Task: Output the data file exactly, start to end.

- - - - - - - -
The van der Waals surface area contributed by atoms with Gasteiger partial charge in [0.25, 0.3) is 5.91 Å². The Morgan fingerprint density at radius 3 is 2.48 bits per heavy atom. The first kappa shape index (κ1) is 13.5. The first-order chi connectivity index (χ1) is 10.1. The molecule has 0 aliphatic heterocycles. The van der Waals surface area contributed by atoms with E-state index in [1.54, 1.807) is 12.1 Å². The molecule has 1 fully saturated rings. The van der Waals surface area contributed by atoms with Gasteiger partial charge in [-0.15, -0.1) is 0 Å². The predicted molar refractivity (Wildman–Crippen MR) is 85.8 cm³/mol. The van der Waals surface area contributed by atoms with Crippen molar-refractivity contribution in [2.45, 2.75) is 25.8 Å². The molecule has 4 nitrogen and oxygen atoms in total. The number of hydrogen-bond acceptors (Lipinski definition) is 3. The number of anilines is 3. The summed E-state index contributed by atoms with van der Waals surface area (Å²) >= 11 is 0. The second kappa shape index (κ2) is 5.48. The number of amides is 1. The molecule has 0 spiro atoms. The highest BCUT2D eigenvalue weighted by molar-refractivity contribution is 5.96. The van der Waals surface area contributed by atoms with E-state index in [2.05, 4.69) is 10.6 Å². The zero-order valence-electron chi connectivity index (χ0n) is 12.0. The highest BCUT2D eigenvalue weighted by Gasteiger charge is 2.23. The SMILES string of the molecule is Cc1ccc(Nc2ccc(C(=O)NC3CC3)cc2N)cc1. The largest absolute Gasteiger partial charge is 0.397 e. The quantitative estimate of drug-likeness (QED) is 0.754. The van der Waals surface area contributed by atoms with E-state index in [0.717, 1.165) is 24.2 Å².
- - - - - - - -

The van der Waals surface area contributed by atoms with Gasteiger partial charge in [0.25, 0.3) is 5.91 Å². The Morgan fingerprint density at radius 3 is 2.48 bits per heavy atom. The first kappa shape index (κ1) is 13.5. The first-order chi connectivity index (χ1) is 10.1. The molecule has 0 aliphatic heterocycles. The van der Waals surface area contributed by atoms with E-state index in [1.54, 1.807) is 12.1 Å². The molecule has 1 fully saturated rings. The van der Waals surface area contributed by atoms with Gasteiger partial charge in [-0.15, -0.1) is 0 Å². The predicted molar refractivity (Wildman–Crippen MR) is 85.8 cm³/mol. The van der Waals surface area contributed by atoms with Crippen molar-refractivity contribution in [2.45, 2.75) is 25.8 Å². The molecule has 4 nitrogen and oxygen atoms in total. The number of hydrogen-bond acceptors (Lipinski definition) is 3. The number of anilines is 3. The summed E-state index contributed by atoms with van der Waals surface area (Å²) >= 11 is 0. The second kappa shape index (κ2) is 5.48. The number of amides is 1. The molecule has 0 spiro atoms. The highest BCUT2D eigenvalue weighted by molar-refractivity contribution is 5.96. The van der Waals surface area contributed by atoms with E-state index in [2.05, 4.69) is 10.6 Å². The zero-order valence-electron chi connectivity index (χ0n) is 12.0. The highest BCUT2D eigenvalue weighted by Gasteiger charge is 2.23. The SMILES string of the molecule is Cc1ccc(Nc2ccc(C(=O)NC3CC3)cc2N)cc1. The largest absolute Gasteiger partial charge is 0.397 e. The quantitative estimate of drug-likeness (QED) is 0.754. The van der Waals surface area contributed by atoms with E-state index in [0.717, 1.165) is 24.2 Å².